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How High are the Giants' Shoulders: An Empirical Assessment of Knowledge Spillovers and Creative Destruction in a Model of Economic Growth

In: NBER Macroeconomics Annual 1993, Volume 8

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  • Ricardo J. Caballero
  • Adam B. Jaffe

Abstract

The pace of industrial innovation and growth is shaped by many forces that interact in complicated ways. Profit-maximizing firms pursue new ideas to obtain market power, but the pursuit of the same goal by other means that even successful inventions art eventually superseded by others; this known as creative destruction. New ideas not only yield new goods but also enrich the stock of knowledge of society and its potential to produce new ideas. To a great extent this knowledge is non-excludable, making research and inventions the source of powerful spillovers. The extent of spillovers depends on the rate at which new ideas outdate old ones, that is on the endogenous technological obsolescence of ideas, and on the rate at which knowledge diffuses among inventors. In this paper we build a simple model that allows us to organize our search for the empirical strength of the concepts emphasized above. We then use data on patents and patent citations as empirical counterparts of new ideas and knowledge spillovers, respectively, to estimate the model parameters. We find estimates of the annual rate of creative destruction in the range of 2 to 7 percent for the decade of the 1970s, which rates for individual sectors as high as 25 percent. For technological obsolescence, we find an increase over the century from about 3 percent per year to about 12 percent per year in 1990, with a noticeable plateau in the l970s. We find the rate of diffusion of knowledge to be quite rapid, with the mean lag between I and 2 years. Lastly, we find that the potency of spillovers from old ideas to new knowledge generation (as evidenced by patent citation rate) has been declining over the century: the resulting decline in the effective public stock of knowledge available to new inventors is quite consistent with the observed decline in the average private productivity of research inputs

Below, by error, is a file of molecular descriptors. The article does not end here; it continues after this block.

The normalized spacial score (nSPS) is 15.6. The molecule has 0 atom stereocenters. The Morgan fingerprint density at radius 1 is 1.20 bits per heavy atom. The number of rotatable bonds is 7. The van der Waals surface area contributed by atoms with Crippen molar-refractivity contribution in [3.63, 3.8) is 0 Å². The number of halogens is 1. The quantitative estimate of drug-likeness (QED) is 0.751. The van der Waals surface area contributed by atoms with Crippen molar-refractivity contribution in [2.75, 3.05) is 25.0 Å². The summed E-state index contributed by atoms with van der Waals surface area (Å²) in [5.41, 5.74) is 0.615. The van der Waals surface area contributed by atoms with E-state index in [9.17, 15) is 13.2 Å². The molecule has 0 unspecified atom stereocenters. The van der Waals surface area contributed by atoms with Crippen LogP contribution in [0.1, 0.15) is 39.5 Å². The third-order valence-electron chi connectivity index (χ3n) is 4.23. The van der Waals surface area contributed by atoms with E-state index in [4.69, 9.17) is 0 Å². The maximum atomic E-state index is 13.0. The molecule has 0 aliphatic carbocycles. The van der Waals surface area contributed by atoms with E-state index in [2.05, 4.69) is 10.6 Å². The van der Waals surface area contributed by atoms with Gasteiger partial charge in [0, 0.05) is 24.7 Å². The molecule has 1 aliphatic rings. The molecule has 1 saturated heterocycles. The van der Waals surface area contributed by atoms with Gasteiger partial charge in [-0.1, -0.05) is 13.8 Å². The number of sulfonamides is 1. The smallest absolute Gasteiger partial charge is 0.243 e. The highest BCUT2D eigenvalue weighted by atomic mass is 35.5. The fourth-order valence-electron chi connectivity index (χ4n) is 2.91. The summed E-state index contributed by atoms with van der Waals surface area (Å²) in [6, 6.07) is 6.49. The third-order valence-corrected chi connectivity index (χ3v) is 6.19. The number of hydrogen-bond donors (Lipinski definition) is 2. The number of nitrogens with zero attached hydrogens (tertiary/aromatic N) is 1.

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This chapter was published in:

  • Olivier Jean Blanchard & Stanley Fischer, 1993. "NBER Macroeconomics Annual 1993, Volume 8," NBER Books, National Bureau of Economic Research, Inc, number blan93-1, octubre-d.
    This item is provided by National Bureau of Economic Research, Inc in its series NBER Chapters with number 10998.

    Handle: RePEc:nbr:nberch:10998

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    1. Zvi Griliches, 1990. "Patent Statistics as Economic Indicators: A Survey," NBER Working Papers 3301, National Bureau of Economic Research, Inc.
    2. Manuel Trajtenberg & Rebecca Henderson & Adam Jaffe, 1992. "Ivory Tower Versus Corporate Lab: An Empirical Study of Basic Research and Appropriability," NBER Working Papers 4146, National Bureau of Economic Research, Inc.
    3. Mansfield, Edwin, 1985. "How Rapidly Does New Industrial Technology Leak Out?," Journal of Industrial Economics, Wiley Blackwell, vol. 34(2), pages 217-23, December.
    4. Aghion, P. & Howitt, P., 1990. "A Model Of Growth Through Creative Destruction," DELTA Working Papers 90-12, DELTA (Ecole normale supérieure).
    5. Paul M Romer, 1999. "Endogenous Technological Change," Levine's Working Paper Archive 2135, David K. Levine.
    6. repec:fth:harver:1473 is not listed on IDEAS
    7. Jaffe, Adam B & Trajtenberg, Manuel & Henderson, Rebecca, 1993. "Geographic Localization of Knowledge Spillovers as Evidenced by Patent Citations," The Quarterly Journal of Economics, MIT Press, vol. 108(3), pages 577-98, August.
    8. Grossman, G.M. & Helpman, E., 1989. "Quality Ledders In The Theory Of Growth," Papers 148, Princeton, Woodrow Wilson School - Public and International Affairs.
    9. Ariel Pakes, 1986. "Patents as Options: Some Estimates of the Value of Holding European Patent Stocks," NBER Working Papers 1340, National Bureau of Economic Research, Inc.
    10. Bronwyn H. Hall & Zvi Griliches & Jerry A. Hausman, 1984. "Patents and R&D: Is There A Lag?," NBER Working Papers 1454, National Bureau of Economic Research, Inc.
    11. Hausman, Jerry & Hall, Bronwyn H & Griliches, Zvi, 1984. "Econometric Models for Count Data with an Application to the Patents-R&D Relationship," Econometrica, Econometric Society, vol. 52(4), pages 909-38, July.
    12. Cohen, Wesley M & Klepper, Steven, 1996. "A Reprise of Size and R&D," Economic Journal, Royal Economic Society, vol. 106(437), pages 925-51, July.
    13. John Bound & Clint Cummins & Zvi Griliches & Bronwyn H. Hall & Adam B. Jaffe, 1982. "Who Does R&D and Who Patents?," NBER Working Papers 0908, National Bureau of Economic Research, Inc.
      • John Bound & Clint Cummins & Zvi Griliches & Bronwyn H. Hall & Adam B. Jaffe, 1984. "Who Does R&D and Who Patents?," NBER Chapters, in: R & D, Patents, and Productivity, pages 21-54 National Bureau of Economic Research, Inc.
    14. Gort, Michael & Klepper, Steven, 1982. "Time Paths in the Diffusion of Product Innovations," Economic Journal, Royal Economic Society, vol. 92(367), pages 630-53, September.
    15. Aghion, Philippe & Howitt, Peter, 1992. "A Model of Growth Through Creative Destruction," Scholarly Articles 12490578, Harvard University Department of Economics.
    16. Ariel Pakes & Zvi Griliches, 1980. "Patents and R and D at the Firm Level: A First Look," NBER Working Papers 0561, National Bureau of Economic Research, Inc.
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